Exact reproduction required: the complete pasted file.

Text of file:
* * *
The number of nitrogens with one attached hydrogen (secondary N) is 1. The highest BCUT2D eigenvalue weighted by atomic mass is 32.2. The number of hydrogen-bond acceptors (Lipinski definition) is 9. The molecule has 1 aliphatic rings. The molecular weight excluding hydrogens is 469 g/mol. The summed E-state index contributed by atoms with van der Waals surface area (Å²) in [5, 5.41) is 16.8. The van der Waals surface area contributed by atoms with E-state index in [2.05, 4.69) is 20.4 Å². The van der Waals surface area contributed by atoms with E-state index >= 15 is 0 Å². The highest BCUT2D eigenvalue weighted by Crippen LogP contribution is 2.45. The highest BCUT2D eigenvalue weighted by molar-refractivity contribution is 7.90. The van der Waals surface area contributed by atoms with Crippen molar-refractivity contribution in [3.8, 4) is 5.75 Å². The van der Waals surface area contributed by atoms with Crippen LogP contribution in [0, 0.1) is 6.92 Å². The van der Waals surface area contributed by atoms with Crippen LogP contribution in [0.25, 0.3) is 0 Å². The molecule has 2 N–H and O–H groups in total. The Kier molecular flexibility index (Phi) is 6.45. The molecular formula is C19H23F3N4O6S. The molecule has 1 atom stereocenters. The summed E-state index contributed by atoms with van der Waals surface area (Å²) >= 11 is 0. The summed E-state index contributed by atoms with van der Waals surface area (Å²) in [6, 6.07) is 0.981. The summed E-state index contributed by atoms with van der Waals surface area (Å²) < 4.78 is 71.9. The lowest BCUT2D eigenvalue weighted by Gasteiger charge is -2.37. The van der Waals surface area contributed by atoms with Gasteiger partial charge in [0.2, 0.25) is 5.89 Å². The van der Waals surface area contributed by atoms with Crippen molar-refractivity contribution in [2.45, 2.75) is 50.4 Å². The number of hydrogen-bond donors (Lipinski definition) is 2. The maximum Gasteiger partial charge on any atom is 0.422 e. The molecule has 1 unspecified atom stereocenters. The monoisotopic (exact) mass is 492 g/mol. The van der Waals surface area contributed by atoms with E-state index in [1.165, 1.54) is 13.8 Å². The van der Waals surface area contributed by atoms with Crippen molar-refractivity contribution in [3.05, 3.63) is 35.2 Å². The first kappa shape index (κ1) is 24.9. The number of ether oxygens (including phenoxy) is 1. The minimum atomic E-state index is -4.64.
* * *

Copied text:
The number of nitrogens with one attached hydrogen (secondary N) is 1. The highest BCUT2D eigenvalue weighted by atomic mass is 32.2. The number of hydrogen-bond acceptors (Lipinski definition) is 9. The molecule has 1 aliphatic rings. The molecular weight excluding hydrogens is 469 g/mol. The summed E-state index contributed by atoms with van der Waals surface area (Å²) in [5, 5.41) is 16.8. The van der Waals surface area contributed by atoms with E-state index in [2.05, 4.69) is 20.4 Å². The van der Waals surface area contributed by atoms with E-state index >= 15 is 0 Å². The highest BCUT2D eigenvalue weighted by Crippen LogP contribution is 2.45. The highest BCUT2D eigenvalue weighted by molar-refractivity contribution is 7.90. The van der Waals surface area contributed by atoms with Crippen molar-refractivity contribution in [3.8, 4) is 5.75 Å². The van der Waals surface area contributed by atoms with Crippen LogP contribution in [0, 0.1) is 6.92 Å². The van der Waals surface area contributed by atoms with Crippen LogP contribution in [0.25, 0.3) is 0 Å². The molecule has 2 N–H and O–H groups in total. The Kier molecular flexibility index (Phi) is 6.45. The molecular formula is C19H23F3N4O6S. The molecule has 1 atom stereocenters. The summed E-state index contributed by atoms with van der Waals surface area (Å²) >= 11 is 0. The summed E-state index contributed by atoms with van der Waals surface area (Å²) in [6, 6.07) is 0.981. The summed E-state index contributed by atoms with van der Waals surface area (Å²) < 4.78 is 71.9. The lowest BCUT2D eigenvalue weighted by Gasteiger charge is -2.37. The van der Waals surface area contributed by atoms with Gasteiger partial charge in [0.2, 0.25) is 5.89 Å². The van der Waals surface area contributed by atoms with Crippen molar-refractivity contribution in [2.45, 2.75) is 50.4 Å². The number of hydrogen-bond donors (Lipinski definition) is 2. The maximum Gasteiger partial charge on any atom is 0.422 e. The molecule has 1 unspecified atom stereocenters. The monoisotopic (exact) mass is 492 g/mol. The van der Waals surface area contributed by atoms with E-state index in [1.165, 1.54) is 13.8 Å². The van der Waals surface area contributed by atoms with Crippen molar-refractivity contribution in [3.05, 3.63) is 35.2 Å². The first kappa shape index (κ1) is 24.9. The number of ether oxygens (including phenoxy) is 1. The minimum atomic E-state index is -4.64.